Weeds are considered a pest that is detrimental to human interest. Weeds compete with cultivated and desirable plants for space, soil nutrient, and sunlight and soil moisture thereby reducing crop productivity. Weeds also serve as a host for pests and pathogens that cause plant diseases. Weeds typically produce large numbers of seeds, assisting their spread, and rapidly invade disturbed sites. Seeds spread into natural and disturbed environments, via wind, waterways, people, vehicles, machinery, birds and other animals. To prevent the effect of weeds on crop productivity, farmers mostly use a linear approach for weed management. The linear view approach aims at eradicating weeds without concern about the environment. This paper reviews the effects of the linear view approach of weed management in the agro-ecosystem. A review using forty-one articles reveals that herbicides application, bush burning and soil tillage are the most often used linear view approach for controlling weeds in the farm ecosystem. The paper highlights the contribution of these weed control methods to climate change through loss of biodiversity, pollution of water bodies, soil degradation, deterioration of fruit quality and release of carbon dioxide to the atmosphere.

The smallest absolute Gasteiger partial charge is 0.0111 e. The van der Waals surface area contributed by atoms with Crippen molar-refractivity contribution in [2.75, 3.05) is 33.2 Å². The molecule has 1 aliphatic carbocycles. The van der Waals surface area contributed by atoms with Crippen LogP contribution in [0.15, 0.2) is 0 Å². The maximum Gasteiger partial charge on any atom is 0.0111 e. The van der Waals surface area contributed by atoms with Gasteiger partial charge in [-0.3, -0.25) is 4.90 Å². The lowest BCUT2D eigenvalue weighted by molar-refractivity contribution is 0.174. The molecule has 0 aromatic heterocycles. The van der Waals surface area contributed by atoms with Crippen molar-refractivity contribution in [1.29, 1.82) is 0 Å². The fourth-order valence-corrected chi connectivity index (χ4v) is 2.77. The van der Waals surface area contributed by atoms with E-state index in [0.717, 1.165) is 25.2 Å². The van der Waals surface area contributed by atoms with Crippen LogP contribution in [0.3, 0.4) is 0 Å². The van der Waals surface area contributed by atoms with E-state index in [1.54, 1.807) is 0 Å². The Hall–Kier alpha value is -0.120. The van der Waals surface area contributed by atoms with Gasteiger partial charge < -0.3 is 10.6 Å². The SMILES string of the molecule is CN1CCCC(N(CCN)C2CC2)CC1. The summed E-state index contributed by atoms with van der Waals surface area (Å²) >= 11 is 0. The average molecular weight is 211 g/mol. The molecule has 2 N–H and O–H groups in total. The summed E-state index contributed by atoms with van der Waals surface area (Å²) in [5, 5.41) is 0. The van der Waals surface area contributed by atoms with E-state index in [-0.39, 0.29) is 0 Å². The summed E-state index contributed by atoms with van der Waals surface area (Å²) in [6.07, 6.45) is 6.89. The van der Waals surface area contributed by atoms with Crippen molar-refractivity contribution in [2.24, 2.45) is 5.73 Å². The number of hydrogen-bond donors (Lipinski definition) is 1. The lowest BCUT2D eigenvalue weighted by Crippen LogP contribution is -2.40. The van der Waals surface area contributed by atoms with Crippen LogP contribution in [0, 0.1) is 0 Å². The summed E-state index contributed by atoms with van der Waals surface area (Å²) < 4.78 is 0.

Key words: Herbicides, biodiversity, bush burning, soil tillage.
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